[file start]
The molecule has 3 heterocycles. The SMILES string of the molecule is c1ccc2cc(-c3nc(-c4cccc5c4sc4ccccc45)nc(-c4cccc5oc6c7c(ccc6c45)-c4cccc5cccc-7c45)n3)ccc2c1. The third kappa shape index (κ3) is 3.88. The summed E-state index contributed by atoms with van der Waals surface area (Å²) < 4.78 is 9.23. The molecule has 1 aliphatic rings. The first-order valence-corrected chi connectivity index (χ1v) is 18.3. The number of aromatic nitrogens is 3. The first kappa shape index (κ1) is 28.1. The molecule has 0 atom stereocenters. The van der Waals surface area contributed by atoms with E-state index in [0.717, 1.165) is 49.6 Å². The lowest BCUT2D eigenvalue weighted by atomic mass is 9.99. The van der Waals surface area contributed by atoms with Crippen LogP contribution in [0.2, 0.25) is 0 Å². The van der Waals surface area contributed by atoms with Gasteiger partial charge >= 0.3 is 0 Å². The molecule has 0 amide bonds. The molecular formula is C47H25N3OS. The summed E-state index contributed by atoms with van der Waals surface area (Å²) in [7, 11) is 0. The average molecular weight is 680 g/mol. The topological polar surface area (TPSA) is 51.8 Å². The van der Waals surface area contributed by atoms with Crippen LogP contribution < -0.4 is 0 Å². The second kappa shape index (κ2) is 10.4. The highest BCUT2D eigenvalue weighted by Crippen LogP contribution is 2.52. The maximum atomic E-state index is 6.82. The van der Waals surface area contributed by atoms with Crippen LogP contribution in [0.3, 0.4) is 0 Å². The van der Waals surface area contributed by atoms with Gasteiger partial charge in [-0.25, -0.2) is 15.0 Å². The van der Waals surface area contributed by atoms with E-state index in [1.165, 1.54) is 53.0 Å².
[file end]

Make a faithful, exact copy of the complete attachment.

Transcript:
The molecule has 3 heterocycles. The SMILES string of the molecule is c1ccc2cc(-c3nc(-c4cccc5c4sc4ccccc45)nc(-c4cccc5oc6c7c(ccc6c45)-c4cccc5cccc-7c45)n3)ccc2c1. The third kappa shape index (κ3) is 3.88. The summed E-state index contributed by atoms with van der Waals surface area (Å²) < 4.78 is 9.23. The molecule has 1 aliphatic rings. The first-order valence-corrected chi connectivity index (χ1v) is 18.3. The number of aromatic nitrogens is 3. The first kappa shape index (κ1) is 28.1. The molecule has 0 atom stereocenters. The van der Waals surface area contributed by atoms with E-state index in [0.717, 1.165) is 49.6 Å². The lowest BCUT2D eigenvalue weighted by atomic mass is 9.99. The van der Waals surface area contributed by atoms with Crippen LogP contribution in [0.2, 0.25) is 0 Å². The van der Waals surface area contributed by atoms with Gasteiger partial charge >= 0.3 is 0 Å². The molecule has 0 amide bonds. The molecular formula is C47H25N3OS. The summed E-state index contributed by atoms with van der Waals surface area (Å²) in [7, 11) is 0. The average molecular weight is 680 g/mol. The topological polar surface area (TPSA) is 51.8 Å². The van der Waals surface area contributed by atoms with Crippen LogP contribution < -0.4 is 0 Å². The second kappa shape index (κ2) is 10.4. The highest BCUT2D eigenvalue weighted by Crippen LogP contribution is 2.52. The maximum atomic E-state index is 6.82. The van der Waals surface area contributed by atoms with Crippen LogP contribution in [0.3, 0.4) is 0 Å². The van der Waals surface area contributed by atoms with Gasteiger partial charge in [-0.25, -0.2) is 15.0 Å². The van der Waals surface area contributed by atoms with E-state index in [1.165, 1.54) is 53.0 Å².